Tuesday, 16 February 2010

POTD: CJ Spiller, RB, Clemson


By Kip Earlywine

Height: 5'11"
Weight: 195 lbs.
Unofficial 40: 4.34



Positives:

  • Very Fast
  • Great moves, can start/stop and change directions especially well
  • Above average running instincts
  • 2009 was not a fluke, he produced in '08, '07, and '06
  • Plays hurt... plays well hurt
  • Dangerous kick returner
  • Very good outside runner
  • Solid Burst
  • Seems like a leader and has no character issues
  • Career 1 TD per ~20 carries, most of them big plays
  • Reminds me of Reggie Bush as a receiver (that's a huge compliment)

Negatives:

  • Not much untapped potential, size looks maxed out
  • Size/durability probably means he'll continue to be a 150-200 carry RB
  • Not a particularly good inside runner or goal line RB
  • Not especially powerful
  • Supposedly (I've read) is mediocre as a blocker

Sound Bites:
"Spiller is the most electrifying player in college football today."

-Todd McShay

My thoughts:

As always, the POTD series is an incomplete analysis that serves more as a preview than a final word. Spiller is the first RB I've done in this exercise, and I have to say that RB might be the most difficult position to evaluate simply from highlights. Even good sites like prodraftparty show very little pass protection, and we don't see runs where the back missed a hole and settled for 1 yard and a cloud of dust. If it looks like the Seahawks get serious about Spiller, I'll have to get some real game tape of him in a couple months to give a much more accurate opinion.

Anyway, Spiller is an exciting player. Clemson is not a particularly good team, but they were at times a top 25 ranked one during this last season. I firmly believe that without Spiller, they never would have been. Its not very often you see a RB that is the team by himself (like Jake Locker is for UW), and for Spiller to have that kind of impact when averaging only 14.5 carries a game, is ridiculous. He might not carry the ball much, but he chipped in 2.3 catches a game and also returns kickoffs extremely well.

My big concern for Spiller is that like Reggie Bush, he's more of a "kick it outside" runner, and the zone scheme really emphasizes inside running (man does too, just a little less). As an inside runner, Spiller is (edit- reworded) not nearly as potent. And since Seattle's tackles suck and Carlson is a mediocre blocker, I don't see a lot of promise for designed outside rushes (that was an area Seattle really sucked at last year). Bush is a very common comparison to Spiller, and Bush averaged under 4 ypc every year until the Saints made a Superbowl run. Obviously, the Seahawks are very far away from having a Superbowl contending team. Spiller is awesome, and he gives the Seahawks something they badly need as a big play runner and KR, but if the Hawks draft him and he's a dud for us, it wouldn't completely shock me. I don't want to sound too negative though- Spiller is easily the best RB in the draft and I'd probably take him over any RB in last year's draft as well.

Assuming that the Seahawks manage to get the most out of Spiller and he's every bit as dominant in the pros as he was in college, he'd still be seeing less than 20 total touches a game, and how much do you pay for that? Is <20 touches a game worth $8-9 million per year? Probably not. However, at #14, his contract would be much more reasonable, somewhere around $3 million per.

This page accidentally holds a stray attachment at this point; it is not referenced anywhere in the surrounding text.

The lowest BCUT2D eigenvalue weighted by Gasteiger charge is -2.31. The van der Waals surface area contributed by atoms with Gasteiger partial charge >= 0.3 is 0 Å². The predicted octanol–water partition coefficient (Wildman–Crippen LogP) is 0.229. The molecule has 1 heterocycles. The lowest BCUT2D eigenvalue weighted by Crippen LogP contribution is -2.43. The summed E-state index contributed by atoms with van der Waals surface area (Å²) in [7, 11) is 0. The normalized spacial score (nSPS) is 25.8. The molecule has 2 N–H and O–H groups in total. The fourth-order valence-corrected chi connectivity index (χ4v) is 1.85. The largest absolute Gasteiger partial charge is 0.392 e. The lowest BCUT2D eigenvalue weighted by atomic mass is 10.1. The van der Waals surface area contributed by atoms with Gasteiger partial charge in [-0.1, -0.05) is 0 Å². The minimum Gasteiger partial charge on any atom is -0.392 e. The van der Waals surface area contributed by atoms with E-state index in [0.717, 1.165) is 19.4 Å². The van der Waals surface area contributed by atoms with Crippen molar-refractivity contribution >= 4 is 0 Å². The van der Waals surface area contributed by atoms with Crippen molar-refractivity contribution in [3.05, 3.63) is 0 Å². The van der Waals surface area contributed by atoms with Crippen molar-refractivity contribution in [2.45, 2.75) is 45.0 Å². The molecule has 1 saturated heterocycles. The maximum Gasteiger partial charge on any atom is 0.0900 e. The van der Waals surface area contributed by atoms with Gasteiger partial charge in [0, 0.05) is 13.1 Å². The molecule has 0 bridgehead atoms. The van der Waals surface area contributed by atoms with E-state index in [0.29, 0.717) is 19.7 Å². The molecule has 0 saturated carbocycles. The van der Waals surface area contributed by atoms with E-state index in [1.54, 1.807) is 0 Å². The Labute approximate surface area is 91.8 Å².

Alex Gibbs turned Davis, Anderson, and Gary into huge stars, and the highest draft pick of the bunch was a 4th rounder. With what looks to be a decently deep RB class, will Seattle invest a big high pick for a RB? Or will they trust Gibbs track record and get a bargain RB later on while spending that pick to grab a WR, DT, or OL instead of Spiller?

27 comments:

CLanterman said...

There's not much to add to that. I think the two biggest positives to drafting Spiller from a Seahawks' perspective is that we don't have a good kick returner and we don't have that threat on our team that makes defenses worry about a 60 yard run/catch. But like you said, with Gibbs, Spiller, like Anthony Davis doesn't really fit our team.

Anonymous said...

One thing that gets overlooked regarding draft position is how talent is viewed. What I mean is traditional vs scheme specific talent. Guys that don't fit the traditional mold of a player, often drop.

As far as Spiller, I like him in a lot of areas -Speed, toughness and leadership. But for reasons you've already pointed out, he's probably a situational back and return man.

The only way I want my 1st rounder returning kicks is if he's so limited I have to use him there (Ted Ginn or Nate Burleson's 1st Hawk year). Otherwise, I want a 1st round pick to be a full time starter and anything top 10 needs to hopefully pan out to be a Pro Bowler at some point. BTW -I'm not saying Spiller won't be a PB.

Anonymous said...

Can you do a POTD on Toby Gerhart? He looks like a really intriguing in between the tackles runner. He also looks to have adequate speed and an obvious nose for the endzone. Thanks!

Mr. Chriss said...

Well... at around 3 mil a year if we can get him at 14, you're getting someone who can return punts, kicks, is an upgrade at running back, and can be used very effectively on screens and checkdowns... I mean - I don't see where people don't see the value.

Brendan said...

no question Spiller has great value especially if his hands are as good as bush's. However, his skills would unfortunately be wasted on a team as talented as Seattle's is. Spiller is the type of guy that could really get a team over the edge in a two back system. He is a great threat but he is not going to come in and turn-around our franchise and in the process of trying may become too beat up. Get the skill people last, bring the thumper's in first.

Brendan said...

By thumper's I don't mean a running back - I mean non-"skill" positions

Anonymous said...